“What Kind of Jerks…” or Why the Federation Opposes Anti-Tethering Laws

A couple of days ago the Richmond Times-Dispatch published an opinion piece and online video by Bart Hinkle entitled “What Kind of Jerks Think It’s Okay to Leave a Dog Staked out in the Cold?” Mr. Hinkle’s answer was “Virginia legislators,” but his drive-by target was the VFDCB.

He’s talking about tethering dogs. Last week the House Agriculture subcommittee tabled HB 1802, a bill that would make it illegal to tether a dog unattended in Virginia. Mr. Hinkle’s problem with the Federation is that we spoke out against the bill.

There are various ways to keep a dog in a safe place. Sometimes one is better, sometimes another. What may be safe and effective when done properly may be dangerous or cruel when done badly, We already have laws about keeping animals safe, and because laws are a blunt instrument, trying to use them to fix details will not work.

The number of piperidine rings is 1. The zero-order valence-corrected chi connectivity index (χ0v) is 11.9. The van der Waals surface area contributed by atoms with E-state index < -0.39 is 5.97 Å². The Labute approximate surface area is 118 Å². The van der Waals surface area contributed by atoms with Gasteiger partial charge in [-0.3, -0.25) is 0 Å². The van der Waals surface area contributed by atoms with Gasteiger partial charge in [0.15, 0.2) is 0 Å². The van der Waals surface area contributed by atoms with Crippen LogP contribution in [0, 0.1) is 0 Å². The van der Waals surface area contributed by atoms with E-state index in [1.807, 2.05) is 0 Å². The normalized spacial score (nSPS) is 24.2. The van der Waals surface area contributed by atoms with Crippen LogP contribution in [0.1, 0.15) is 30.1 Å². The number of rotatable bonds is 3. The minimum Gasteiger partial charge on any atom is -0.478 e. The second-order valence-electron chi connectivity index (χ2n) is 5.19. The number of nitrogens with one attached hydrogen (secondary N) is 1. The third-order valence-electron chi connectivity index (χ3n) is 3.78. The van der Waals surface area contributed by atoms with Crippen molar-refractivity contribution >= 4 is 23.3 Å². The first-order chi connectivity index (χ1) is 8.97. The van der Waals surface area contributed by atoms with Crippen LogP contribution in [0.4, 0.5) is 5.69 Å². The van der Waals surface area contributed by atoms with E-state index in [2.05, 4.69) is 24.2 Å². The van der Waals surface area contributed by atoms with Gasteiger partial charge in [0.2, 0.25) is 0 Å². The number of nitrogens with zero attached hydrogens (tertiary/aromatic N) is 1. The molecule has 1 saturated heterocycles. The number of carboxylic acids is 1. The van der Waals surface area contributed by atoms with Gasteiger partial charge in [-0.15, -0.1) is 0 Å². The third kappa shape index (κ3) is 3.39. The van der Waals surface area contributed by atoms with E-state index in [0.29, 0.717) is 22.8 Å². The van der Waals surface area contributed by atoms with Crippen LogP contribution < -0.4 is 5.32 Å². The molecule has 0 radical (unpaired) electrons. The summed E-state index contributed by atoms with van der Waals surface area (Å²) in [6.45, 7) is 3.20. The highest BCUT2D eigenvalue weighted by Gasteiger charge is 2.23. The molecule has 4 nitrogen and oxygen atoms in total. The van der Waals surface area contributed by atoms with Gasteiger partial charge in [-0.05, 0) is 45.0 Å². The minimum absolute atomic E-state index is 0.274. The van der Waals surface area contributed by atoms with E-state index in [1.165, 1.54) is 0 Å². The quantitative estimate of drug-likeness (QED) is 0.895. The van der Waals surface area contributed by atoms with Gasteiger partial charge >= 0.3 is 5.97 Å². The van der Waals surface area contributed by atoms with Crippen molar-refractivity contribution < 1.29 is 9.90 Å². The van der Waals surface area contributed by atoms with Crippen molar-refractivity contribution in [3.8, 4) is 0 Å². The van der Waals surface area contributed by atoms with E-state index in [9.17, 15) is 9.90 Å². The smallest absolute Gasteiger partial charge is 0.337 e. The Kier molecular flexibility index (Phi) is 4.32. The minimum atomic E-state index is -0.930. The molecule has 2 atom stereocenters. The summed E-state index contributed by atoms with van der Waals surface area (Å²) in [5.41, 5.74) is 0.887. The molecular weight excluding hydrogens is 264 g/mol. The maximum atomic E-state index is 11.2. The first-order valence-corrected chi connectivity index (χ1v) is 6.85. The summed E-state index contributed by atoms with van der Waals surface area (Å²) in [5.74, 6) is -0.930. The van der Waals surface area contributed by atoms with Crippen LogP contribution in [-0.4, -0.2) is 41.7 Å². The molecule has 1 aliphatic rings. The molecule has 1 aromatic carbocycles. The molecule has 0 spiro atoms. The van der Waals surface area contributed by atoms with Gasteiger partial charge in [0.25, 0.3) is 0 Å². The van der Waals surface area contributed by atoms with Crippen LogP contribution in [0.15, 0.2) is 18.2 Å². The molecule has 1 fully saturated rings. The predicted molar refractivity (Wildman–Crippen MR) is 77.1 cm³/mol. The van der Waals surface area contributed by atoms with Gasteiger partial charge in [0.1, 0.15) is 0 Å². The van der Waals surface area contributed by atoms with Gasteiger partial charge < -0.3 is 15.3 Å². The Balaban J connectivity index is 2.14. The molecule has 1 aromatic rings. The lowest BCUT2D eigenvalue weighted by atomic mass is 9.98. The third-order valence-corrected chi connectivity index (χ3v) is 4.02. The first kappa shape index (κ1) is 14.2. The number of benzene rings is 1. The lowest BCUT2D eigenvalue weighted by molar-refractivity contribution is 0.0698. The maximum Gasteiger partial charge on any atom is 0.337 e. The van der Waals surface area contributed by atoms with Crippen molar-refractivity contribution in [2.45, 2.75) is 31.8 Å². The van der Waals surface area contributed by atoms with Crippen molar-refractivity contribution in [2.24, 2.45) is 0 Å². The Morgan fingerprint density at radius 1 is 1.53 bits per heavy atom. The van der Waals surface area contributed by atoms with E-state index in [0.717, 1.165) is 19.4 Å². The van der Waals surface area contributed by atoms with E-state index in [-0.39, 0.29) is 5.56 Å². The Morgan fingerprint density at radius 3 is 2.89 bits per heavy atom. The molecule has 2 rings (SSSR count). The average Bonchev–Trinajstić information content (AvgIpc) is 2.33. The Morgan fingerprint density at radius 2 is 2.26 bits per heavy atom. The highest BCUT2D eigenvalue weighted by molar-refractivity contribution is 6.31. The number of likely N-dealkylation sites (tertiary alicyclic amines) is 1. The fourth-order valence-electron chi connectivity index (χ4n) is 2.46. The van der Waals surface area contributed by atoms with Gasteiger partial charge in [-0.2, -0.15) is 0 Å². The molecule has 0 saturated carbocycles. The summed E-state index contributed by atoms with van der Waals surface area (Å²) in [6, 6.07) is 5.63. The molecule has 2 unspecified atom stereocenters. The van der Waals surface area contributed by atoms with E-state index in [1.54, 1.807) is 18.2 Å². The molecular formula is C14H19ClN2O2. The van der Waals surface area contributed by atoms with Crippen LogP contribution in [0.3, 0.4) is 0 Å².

Tethering is a method of containment, fastening one end of a rope, chain, cable or the like to an immovable object and the other to a dog’s collar or harness. Unfortunately, many people find it easier to say simply, “Tethering a dog is cruel” and to believe what they’ve heard than to look at the whole issue logically. Thanks to disinformation from the radical animal rights movement, tethering has become a rallying cry for goodhearted people who have been convinced that the act of tethering itself is cruel. But in the end, what matters is the care the animal receives, not the method of confinement.